Combat aviator brings deep Asia ties to new role as Pacific Air Forces commander
FORT SHAFTER, Hawaii — Gen. Kenneth Wilsbach took command of U.S. Pacific Air Forces on Wednesday during a ceremony at Joint Base Pearl Harbor-Hickam, marking his fourth time stationed in Hawaii.
Wilsbach, who received his fourth star shortly before the ceremony, was most recently commander of 7th Air Force and deputy commander of U.S. Forces Korea. He replaces Gen. Charles Brown Jr., who will next month become the 22nd Air Force chief of staff.
In a career spanning more than three decades, Wilsbach has spent about half that time stationed in the Indo-Pacific theater, he told the audience, which was kept small due social distancing requirements from the coronavirus pandemic.
“Over that time, the theater has certainly matured,” he said. “It’s changed dramatically. It’s become a lot more complex, and it’s become, frankly, the strategic epicenter for our nation. I am very proud to lead the airmen in this priority theater.”
Gen. David Goldfein, the outgoing Air Force chief of staff, told the audience that Wilsbach was “one of the most seasoned, combat-proven leaders in our long blue line.”
“I got to see him up close and personal when we served together in [U.S.] Central Command during some challenging times: calm, cool in a clutch, mature and internationally savvy – the whole package,” Goldfein said of the new combatant commander.
The command marks Wilsbach’s ninth assignment in the Pacific, having had multiple tours at Kadena Air Base on Okinawa and stints at Joint Base Elmendorf-Richardson in Alaska, Hawaii and South Korea, Goldfein said.
Wilsbach is an experienced aviator, primarily flying F-15C, F-22A, and F-16C fighter jets and the MC-12 twin-engine turboprop. He has logged more than 5,000 hours of flying time.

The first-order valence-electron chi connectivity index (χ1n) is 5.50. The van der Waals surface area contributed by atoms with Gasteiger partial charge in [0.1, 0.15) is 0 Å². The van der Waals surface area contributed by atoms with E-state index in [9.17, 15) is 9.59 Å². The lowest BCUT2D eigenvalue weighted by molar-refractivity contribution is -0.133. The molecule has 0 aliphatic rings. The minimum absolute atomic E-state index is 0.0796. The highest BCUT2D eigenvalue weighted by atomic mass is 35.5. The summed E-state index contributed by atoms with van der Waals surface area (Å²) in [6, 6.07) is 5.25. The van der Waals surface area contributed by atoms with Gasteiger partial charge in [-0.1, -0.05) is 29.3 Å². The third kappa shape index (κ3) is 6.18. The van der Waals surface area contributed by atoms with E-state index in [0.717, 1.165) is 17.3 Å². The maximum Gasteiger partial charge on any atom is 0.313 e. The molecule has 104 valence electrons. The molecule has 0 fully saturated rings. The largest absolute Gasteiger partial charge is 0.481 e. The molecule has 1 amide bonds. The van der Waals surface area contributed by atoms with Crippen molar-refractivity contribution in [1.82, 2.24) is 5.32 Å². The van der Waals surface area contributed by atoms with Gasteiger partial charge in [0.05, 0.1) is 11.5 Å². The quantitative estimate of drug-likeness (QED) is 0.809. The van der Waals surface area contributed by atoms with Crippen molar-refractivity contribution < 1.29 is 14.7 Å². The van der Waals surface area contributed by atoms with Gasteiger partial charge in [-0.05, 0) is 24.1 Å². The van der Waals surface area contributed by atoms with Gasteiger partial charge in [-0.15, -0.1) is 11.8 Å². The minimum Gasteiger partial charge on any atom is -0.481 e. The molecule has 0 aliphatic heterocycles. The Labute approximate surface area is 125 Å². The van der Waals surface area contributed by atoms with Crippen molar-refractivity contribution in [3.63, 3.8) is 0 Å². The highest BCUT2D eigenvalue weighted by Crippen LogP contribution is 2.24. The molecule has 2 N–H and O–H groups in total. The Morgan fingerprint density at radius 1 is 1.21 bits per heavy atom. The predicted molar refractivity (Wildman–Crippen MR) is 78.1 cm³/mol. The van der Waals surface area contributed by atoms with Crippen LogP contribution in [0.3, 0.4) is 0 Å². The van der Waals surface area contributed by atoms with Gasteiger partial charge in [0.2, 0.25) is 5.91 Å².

He flew 71 combat missions in operations Northern Watch and Southern Watch, which enforced no-fly zones in Iraq during Saddam Hussein’s regime, and Enduring Freedom in Afghanistan. He has commanded a fighter squadron, an operations group and two wings.
“You are precisely the experienced leader and proven warfighter best suited to take this extraordinary team of professionals to the next set of heights,” Adm. Phil Davidson, commander of U.S. Indo-Pacific Command, said during the ceremony.
“His warfighting experience here in the Indo-Pacific is noteworthy,” Davidson said. “In fact, he has lived in this region for 10 of the last 12 years.”
Davidson praised Brown’s accomplishments during his two-year tenure, including the proliferation of fifth-generation fighters, not just under his command but added to the air force fleets of Australia and South Korea.
“His efforts paved the way for multiple airfield construction projects in strategic locations west of the International Date Line, enhancing our design and posture through the dispersal of combat air power in Oceania and in Southeast Asia,” Davidson said.
Brown helped Pacific Air Forces usher in the “agile combat employment” concept, which shifts larger operations-level forces into leaner, more agile tactical forces.
“I’m proud that we’ve been able to move agile combat employment from a PACAF concept closer to an Air Force reality,” Brown said.
Earlier this year, the Air Force discontinued its longtime routine of deploying bombers to Andersen Air Force Base on Guam for six-month rotations in favor of a suite of less predictable sorties that take off from locations around the world.